Let's start with a quote about writing:
"Vigorous writing is concise. A sentence should contain no unnecessary words, a paragraph no unnecessary sentences, for the same reason that a drawing should have no unnecessary lines and a machine no unnecessary parts. This requires not that the writer make all his sentences short, or that he avoid all detail and treat his subjects only in outline, but that every word tell."
- William Strunk, Jr., Elements of Style
Pleonasm is the use of more words than those necessary to denote mere sense. Redundancies are found everywhere. Advertisers are particularly guilty of this when promoting their offers: "an added bonus" or "a free gift."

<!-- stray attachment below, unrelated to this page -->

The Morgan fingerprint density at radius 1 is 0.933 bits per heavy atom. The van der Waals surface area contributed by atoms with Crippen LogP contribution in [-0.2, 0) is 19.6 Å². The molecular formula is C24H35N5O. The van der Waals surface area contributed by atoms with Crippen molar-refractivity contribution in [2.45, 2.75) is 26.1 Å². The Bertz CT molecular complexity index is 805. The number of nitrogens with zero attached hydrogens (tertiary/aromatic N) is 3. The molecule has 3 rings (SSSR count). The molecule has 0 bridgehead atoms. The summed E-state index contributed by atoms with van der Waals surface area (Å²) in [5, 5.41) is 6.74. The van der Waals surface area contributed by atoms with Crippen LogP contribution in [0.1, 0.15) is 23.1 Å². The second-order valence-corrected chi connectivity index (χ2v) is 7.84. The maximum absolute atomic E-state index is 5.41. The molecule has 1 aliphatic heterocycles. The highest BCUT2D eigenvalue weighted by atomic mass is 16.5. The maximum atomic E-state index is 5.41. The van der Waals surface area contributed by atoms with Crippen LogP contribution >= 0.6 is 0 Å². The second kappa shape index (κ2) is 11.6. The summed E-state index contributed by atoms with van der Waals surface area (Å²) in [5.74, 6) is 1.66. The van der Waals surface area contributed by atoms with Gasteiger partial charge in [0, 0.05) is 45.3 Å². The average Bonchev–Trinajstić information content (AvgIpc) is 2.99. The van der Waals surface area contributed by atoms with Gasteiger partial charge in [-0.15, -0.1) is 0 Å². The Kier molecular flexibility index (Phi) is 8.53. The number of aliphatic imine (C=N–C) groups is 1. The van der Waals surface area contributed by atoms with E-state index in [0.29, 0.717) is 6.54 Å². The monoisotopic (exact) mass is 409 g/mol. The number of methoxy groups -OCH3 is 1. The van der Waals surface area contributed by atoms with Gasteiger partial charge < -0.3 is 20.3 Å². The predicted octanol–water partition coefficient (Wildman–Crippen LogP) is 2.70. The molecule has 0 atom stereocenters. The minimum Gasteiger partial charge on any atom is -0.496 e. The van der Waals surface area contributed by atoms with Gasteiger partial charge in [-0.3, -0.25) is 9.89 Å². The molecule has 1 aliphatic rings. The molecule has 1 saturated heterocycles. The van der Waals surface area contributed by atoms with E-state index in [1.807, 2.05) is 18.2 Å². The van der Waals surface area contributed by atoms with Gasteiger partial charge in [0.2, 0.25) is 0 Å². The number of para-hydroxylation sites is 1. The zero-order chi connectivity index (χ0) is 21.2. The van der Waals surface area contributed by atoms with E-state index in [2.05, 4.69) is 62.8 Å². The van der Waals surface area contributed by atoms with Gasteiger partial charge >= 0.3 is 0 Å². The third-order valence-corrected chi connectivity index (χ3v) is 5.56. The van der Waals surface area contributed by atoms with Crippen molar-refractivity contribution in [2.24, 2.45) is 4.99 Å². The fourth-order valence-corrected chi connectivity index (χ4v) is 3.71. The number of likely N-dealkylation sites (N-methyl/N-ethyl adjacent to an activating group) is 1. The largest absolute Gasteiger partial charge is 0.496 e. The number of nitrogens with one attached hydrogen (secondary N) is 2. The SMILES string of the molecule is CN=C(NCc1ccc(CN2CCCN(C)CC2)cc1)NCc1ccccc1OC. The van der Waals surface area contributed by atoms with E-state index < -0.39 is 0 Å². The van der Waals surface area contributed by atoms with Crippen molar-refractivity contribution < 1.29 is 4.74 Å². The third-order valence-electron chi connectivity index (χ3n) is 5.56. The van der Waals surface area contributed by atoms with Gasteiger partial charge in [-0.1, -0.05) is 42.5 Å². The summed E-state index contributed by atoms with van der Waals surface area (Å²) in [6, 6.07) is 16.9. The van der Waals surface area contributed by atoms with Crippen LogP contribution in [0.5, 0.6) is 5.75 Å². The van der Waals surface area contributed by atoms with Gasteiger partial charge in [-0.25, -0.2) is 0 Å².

In your writing it is always a good practice to review the completed document with an eye toward avoiding saying the same thing twice. The use of redundant phrases in your writing is a habit worth breaking.
Here is a short list of some to look out for:
|consensus of opinion||consensus|
|each and every||each or every|
|exactly the same||the same|
|he/she is a person who||he/she|
|in spite of the fact that||although|
|job functions||job or functions|
|one and the same||the same|
|and also||and or also|
Note: Some redundancies contained in phrases have been legitimized over time and should be left alone: safe haven, hot water heater, new beginning, tuna fish, never before, joined together, and false pretenses.
Sources: Common Errors in English by Paul Brians; Merriam-Webster's Eleventh Collegiate Dictionary; the Internet